I’m always interested when I see ads that play on parents’ fears of neglecting their children as a way to sell them stuff. Middle and upper-middle class parents often encounter, and adopt, a parenting ideology that requires the input of lots of money, time, and emotional energy to be a “good” parent. Parenting is commodified into a set of things parents feel a lot of pressure to buy to prove that they love their children and care about their futures–and don’t want them to be social outcasts.

My mom got pregnant with me when she was 16 and I grew up decidedly working class, and the parenting style I was used to was basically, “The kid’s still alive, so I guess I did a pretty good job.” My mom may have taken this attitude to extremes a bit, since she was known to put me in a harness and tie me out to the clothesline so she didn’t have to keep such a close eye on me when she was busy around the house. Give her a break–she was a teenager! It seemed like a really good idea! (And admit it: there’s part of you that is thinking, “That’s brilliant!”)

My point is, I’m always interested in the ways we seem to always be raising the bar on what is considered good parenting, and “good” parenting is usually defined by middle class standards–though we also often criticize middle and upper-middle class parents for supposedly being distant and self-centered and for pushing their kids too much to succeed. So it’s a catch-22: working-class parents don’t have the money to buy a lot of the products or services we think loving parents must provide their kids, and middle-class parents who do provide them may be criticized for doing so.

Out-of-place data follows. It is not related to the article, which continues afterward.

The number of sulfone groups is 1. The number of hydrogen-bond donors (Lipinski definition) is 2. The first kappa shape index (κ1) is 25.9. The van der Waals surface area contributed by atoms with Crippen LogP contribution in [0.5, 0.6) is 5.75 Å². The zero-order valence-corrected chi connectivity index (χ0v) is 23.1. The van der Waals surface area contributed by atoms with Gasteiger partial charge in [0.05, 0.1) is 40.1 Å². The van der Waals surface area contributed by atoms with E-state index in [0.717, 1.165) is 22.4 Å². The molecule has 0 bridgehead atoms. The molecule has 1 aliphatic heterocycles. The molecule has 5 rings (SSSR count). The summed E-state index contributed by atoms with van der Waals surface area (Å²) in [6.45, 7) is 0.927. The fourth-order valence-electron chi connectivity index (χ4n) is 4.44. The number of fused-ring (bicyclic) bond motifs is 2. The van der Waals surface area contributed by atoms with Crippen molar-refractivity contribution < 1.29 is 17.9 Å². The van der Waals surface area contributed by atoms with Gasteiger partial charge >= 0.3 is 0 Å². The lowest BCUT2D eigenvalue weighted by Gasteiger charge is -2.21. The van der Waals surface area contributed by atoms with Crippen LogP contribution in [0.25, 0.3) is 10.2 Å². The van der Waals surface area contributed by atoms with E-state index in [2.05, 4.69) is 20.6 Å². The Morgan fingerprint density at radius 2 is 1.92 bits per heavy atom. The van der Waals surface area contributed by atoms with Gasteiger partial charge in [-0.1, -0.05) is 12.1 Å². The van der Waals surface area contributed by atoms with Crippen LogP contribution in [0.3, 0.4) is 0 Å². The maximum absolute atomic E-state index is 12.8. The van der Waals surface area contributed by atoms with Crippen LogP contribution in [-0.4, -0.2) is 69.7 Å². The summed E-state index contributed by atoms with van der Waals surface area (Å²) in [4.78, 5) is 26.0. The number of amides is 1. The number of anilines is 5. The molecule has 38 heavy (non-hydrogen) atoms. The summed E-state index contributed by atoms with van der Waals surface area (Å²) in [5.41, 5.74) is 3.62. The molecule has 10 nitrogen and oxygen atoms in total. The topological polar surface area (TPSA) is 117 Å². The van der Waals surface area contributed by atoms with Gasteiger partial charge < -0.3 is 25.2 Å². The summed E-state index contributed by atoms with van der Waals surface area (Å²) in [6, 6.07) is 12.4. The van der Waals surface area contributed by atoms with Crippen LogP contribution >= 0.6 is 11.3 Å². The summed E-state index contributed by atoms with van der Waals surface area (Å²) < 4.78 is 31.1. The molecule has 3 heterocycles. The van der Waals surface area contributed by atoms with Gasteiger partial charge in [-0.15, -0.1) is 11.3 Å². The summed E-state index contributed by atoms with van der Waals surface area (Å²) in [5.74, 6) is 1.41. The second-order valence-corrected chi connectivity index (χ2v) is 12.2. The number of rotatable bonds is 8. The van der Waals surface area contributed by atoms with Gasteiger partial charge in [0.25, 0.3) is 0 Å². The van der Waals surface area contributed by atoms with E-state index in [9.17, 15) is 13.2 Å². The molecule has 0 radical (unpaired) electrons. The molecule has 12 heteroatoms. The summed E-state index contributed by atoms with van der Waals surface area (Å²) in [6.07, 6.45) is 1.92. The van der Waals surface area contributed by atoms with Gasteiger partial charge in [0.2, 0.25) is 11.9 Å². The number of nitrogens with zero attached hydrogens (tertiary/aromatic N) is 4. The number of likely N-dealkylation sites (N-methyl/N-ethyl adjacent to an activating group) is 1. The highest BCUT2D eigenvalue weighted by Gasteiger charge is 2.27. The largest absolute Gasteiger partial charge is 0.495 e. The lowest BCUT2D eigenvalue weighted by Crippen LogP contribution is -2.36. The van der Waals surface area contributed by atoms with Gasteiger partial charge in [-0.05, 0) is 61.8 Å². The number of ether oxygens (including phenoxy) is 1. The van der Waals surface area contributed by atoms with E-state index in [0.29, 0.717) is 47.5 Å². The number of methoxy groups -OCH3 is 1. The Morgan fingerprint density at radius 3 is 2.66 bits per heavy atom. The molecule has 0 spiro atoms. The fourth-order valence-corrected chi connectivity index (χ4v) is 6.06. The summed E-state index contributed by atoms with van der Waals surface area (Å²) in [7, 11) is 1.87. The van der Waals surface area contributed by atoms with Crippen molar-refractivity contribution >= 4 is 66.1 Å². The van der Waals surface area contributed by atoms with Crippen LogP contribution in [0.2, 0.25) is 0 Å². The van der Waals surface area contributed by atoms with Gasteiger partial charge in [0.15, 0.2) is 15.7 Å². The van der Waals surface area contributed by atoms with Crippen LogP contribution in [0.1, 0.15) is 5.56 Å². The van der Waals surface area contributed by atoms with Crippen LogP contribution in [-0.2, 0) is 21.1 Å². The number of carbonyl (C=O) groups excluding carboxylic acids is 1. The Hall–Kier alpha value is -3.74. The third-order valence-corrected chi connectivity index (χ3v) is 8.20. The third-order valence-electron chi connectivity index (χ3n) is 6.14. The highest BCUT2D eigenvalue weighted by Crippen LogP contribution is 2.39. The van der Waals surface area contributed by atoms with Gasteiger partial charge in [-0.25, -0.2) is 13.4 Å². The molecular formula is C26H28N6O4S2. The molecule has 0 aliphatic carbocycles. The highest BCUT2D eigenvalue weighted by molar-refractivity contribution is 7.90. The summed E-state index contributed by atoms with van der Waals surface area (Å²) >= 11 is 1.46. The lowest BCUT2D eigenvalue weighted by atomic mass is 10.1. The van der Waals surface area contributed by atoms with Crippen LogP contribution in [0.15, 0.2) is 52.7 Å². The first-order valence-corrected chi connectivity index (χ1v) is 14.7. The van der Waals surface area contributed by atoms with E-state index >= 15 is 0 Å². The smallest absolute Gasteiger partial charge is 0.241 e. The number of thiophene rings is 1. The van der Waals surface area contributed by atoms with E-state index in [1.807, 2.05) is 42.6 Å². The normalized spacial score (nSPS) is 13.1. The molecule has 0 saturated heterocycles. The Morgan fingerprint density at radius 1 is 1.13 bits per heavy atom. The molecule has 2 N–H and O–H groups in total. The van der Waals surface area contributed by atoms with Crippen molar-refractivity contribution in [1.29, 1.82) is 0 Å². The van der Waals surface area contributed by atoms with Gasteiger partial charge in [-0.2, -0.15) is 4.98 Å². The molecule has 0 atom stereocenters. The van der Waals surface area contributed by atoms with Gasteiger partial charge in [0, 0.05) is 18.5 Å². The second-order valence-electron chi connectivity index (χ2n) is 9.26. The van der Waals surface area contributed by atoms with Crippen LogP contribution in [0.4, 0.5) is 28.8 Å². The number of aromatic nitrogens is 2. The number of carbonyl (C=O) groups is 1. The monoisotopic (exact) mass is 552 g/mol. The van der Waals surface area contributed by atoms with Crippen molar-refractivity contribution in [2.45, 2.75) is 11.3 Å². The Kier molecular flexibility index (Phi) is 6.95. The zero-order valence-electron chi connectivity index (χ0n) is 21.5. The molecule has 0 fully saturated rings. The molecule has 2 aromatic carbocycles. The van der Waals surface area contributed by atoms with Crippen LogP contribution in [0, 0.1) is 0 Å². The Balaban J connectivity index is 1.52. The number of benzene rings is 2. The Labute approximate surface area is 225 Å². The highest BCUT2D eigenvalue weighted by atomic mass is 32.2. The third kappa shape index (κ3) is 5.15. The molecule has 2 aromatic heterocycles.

Anyway, the other day I came upon these two ads, both of which try to sell products by making parents afraid that if they don’t, they’ll be neglecting their kids. This first one makes it clear that this tactic isn’t new; it’s from 1919:

I found it in the article “Standardizing Childrearing through Housing,” by Paul C. Lukin and Suzanne Vaughan, in Social Problems, volume 53, issue 3, p. 299-331 (the poster is on p. 310).

I found this ad in a Las Vegas community magazine. The text lets you know that silver crowns can be unattractive, and that for your child’s sake you better pay for the white fillings (which are more expensive, and the extra cost is often not covered by dental insurance, even when people have it). I also like that metal fillings are called “bling.” Awesome.

Some of the text below the picture:

Being able to see the dental work in your child’s mouth is not always an appealing appearance. A healthy, natural looking smile for your child is our goal…Now you have a choice!